JERUSALEM -- U.S. Secretary of State James A. Baker III and Israeli leaders reached at least a temporary impasse yesterday in talks for organizing a regional peace conference, dissipating an air of optimism from their sessions last week.
Mr. Baker, in his third visit here within the last five weeks, met again with Foreign Minister David Levy and in a separate meeting with Prime Minister Yitzhak Shamir, but indicated that there were disagreements blocking further progress.
Margaret Tutwiler, the State Department spokeswoman, said Mr. Shamir asked for time to formulate a response to U.S. proposals for narrowing the differences between Israeli and Arab conditions for a peace conference.
"There are a number of outstanding issues that will have to be worked out and resolved if a process is to result," Ms. Tutwiler said in a brief statement issued at the end of five hours of talks. Mr. Shamir promised he "would be back in touch with Secretary Baker," at a time and manner to be decided by Israel.
While neither side offered details about the discussions, Mr. Shamir has publicly rejected several conditions sought by Arab states and Pal
estinians. He has ruled out any involvement by Palestinians from East Jerusalem and objected to Arab proposals for the conference to be more than a one-time, ceremonial event to launch direct Arab-Israeli talks.
U.S. officials also renewed criticism of Israel's policy of expanding Jewish settlements in the West Bank and Gaza Strip and to the establishment of a new settlement earlier this week.
Avi Pazner, a spokesman for Mr. Shamir, said talks with Mr. Baker would resume but gave no date.
"Secretary Baker brought with him some ideas which he came with, after his talks with various other countries and factors involved in the peace process," Mr. Pazner said. "There is a need for further consultation and thoughts, and the talks will continue. We have not decided how and when."
"It is impossible to reach conclusions now," he said. "We must speak more."
After his meetings, Mr. Baker made an unannounced tour of Jerusalem's Old City and traveled to the West Bank city of Bethlehem.
This latest round of talks was unwelcome evidence for Mr. Baker that the hardest part of his task will be getting the various parties to drop some of their demands for how to run the regional conference, which all the parties signal that they accept in principle.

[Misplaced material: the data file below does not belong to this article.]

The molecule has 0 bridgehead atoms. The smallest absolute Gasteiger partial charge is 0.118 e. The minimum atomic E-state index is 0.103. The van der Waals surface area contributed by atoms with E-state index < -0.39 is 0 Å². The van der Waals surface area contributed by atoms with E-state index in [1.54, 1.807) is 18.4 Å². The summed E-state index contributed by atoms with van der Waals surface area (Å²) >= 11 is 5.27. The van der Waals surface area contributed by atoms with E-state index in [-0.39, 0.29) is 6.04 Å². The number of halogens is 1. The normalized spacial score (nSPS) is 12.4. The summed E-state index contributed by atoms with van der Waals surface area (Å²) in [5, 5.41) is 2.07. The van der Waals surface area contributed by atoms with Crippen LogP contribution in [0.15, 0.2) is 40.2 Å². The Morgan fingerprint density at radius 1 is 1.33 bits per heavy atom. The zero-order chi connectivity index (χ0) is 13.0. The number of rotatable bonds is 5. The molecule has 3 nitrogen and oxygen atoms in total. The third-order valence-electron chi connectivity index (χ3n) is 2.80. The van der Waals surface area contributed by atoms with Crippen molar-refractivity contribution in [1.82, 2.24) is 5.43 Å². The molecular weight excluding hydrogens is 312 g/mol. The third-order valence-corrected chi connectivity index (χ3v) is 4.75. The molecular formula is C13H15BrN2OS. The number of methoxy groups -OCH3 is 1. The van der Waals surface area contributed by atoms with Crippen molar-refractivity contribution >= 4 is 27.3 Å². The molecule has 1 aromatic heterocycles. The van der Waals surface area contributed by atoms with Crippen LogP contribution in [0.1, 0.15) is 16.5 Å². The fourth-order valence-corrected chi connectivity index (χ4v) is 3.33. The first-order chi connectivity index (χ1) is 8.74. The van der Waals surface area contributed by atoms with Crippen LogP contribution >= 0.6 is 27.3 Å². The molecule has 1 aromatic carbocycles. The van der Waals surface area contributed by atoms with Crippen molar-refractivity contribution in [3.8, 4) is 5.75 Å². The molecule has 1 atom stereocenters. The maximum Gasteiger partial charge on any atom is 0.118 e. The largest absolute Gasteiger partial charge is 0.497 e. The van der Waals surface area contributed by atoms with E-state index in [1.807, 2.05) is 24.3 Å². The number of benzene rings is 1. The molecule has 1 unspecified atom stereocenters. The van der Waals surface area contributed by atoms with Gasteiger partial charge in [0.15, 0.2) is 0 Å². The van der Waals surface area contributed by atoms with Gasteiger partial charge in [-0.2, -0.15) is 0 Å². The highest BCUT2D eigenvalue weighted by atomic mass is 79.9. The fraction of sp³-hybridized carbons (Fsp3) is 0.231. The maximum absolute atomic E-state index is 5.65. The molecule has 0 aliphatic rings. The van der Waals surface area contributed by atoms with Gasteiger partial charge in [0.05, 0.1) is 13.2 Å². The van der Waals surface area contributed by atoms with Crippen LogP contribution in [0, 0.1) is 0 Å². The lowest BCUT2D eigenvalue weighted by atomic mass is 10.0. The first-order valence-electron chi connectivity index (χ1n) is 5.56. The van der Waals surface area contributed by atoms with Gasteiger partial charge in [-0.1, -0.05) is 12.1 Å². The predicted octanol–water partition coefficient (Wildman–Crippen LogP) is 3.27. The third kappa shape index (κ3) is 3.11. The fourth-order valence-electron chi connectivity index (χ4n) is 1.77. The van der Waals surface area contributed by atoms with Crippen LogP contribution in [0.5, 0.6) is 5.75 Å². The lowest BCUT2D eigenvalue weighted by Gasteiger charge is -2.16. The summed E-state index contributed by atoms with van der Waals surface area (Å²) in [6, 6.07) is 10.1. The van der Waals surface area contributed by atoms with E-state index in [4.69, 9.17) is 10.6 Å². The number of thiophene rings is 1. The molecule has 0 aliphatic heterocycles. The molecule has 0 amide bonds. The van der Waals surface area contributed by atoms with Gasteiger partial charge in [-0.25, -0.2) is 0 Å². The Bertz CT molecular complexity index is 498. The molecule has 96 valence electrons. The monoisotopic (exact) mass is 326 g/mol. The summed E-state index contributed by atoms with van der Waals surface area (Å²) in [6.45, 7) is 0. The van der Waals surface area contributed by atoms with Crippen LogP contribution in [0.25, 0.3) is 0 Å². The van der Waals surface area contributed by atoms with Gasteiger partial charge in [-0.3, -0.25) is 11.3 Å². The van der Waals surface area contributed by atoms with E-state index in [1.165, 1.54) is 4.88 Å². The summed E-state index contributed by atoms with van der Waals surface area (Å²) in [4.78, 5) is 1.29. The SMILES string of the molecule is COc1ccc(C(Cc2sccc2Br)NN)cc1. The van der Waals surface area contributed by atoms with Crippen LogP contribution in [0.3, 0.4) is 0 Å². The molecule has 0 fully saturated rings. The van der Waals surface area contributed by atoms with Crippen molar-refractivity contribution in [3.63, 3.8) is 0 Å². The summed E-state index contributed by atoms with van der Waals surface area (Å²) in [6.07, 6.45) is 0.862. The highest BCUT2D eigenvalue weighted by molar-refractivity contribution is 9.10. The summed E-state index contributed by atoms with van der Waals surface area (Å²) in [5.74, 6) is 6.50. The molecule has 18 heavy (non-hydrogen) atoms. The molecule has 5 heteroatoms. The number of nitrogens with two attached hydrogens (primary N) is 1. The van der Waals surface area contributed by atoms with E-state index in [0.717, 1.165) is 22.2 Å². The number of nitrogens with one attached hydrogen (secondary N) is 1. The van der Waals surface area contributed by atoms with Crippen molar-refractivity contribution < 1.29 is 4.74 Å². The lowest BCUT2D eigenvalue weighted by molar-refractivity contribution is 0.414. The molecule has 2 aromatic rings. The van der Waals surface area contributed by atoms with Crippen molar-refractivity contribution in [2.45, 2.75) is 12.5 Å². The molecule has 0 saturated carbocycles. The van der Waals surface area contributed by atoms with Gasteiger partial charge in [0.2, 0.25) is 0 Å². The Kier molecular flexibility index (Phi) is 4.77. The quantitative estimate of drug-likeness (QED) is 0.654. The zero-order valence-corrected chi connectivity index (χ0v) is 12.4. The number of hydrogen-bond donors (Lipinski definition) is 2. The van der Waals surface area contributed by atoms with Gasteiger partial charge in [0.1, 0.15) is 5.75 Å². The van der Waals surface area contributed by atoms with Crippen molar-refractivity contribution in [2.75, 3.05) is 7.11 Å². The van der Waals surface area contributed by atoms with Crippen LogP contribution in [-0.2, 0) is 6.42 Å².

A week ago, Mr. Levy declared that Israel accepted such a conference. Mr. Baker immediately cautioned that there was "a long, long way to go." Ever since, progress apparently has been more difficult.
Mr. Baker's efforts are complicated by divisions among some of his would-be partners. Mr. Shamir, head of the rightist Likud party, is challenged by some of his own ministers, who warn that a regional conference threatens Israel's security. Palestinians are divided over the wisdom of even meeting with Mr. Baker, and most factions have decided not to participate.
In recent days, Mr. Shamir has sounded alternately conciliatory and uncompromising. He agreed to offer a limited conference role to members of the European Community, as sought by some Arab states, but rejected calls to stop the expansion of Jewish settlements.
Mr. Baker is likely to encounter similar problems today in his scheduled meeting with a three-member Palestinian delegation led by Faisal Husseini, the leading Palestinian activist in East Jerusalem.
Mr. Husseini's group submitted a list of questions to the U.S. consul, Philip Wilcox, asking for details about issues that have gone unresolved for years.
The Palestinians asked how much authority a Palestinian government would have under a scheme of limited self-rule, whether settlement activity would continue during peace negotiations, how the United States would guarantee a peace agreement and how a Palestinian delegation would be chosen for talks.
Mr. Baker met for nearly two hours with Mr. Levy and talked with him again by telephone after meeting with Mr. Shamir. Mr. Baker and Mr. Shamir met alone for 90 minutes, then were joined by senior advisers for another 90 minutes.
Ms. Tutwiler said Mr. Baker suggested "how to bridge the gaps" between Arab and Israeli positions for a conference leading to direct negotiations between the parties. "Understandably," she said, "the prime minister has asked for some time to consider these suggestions before getting back to the secretary."
Mr. Baker's schedule includes no fixed date for a return to Washington and would allow him to return to Israel as early as Tuesday. After his meeting with Palestinians, he is scheduled to travel to Jordan for a meeting with King Hussein and to travel later to Egypt.
Tomorrow, he is to fly from Cairo to Jidda, Saudi Arabia, and on Monday he travels to Kuwait and Syria.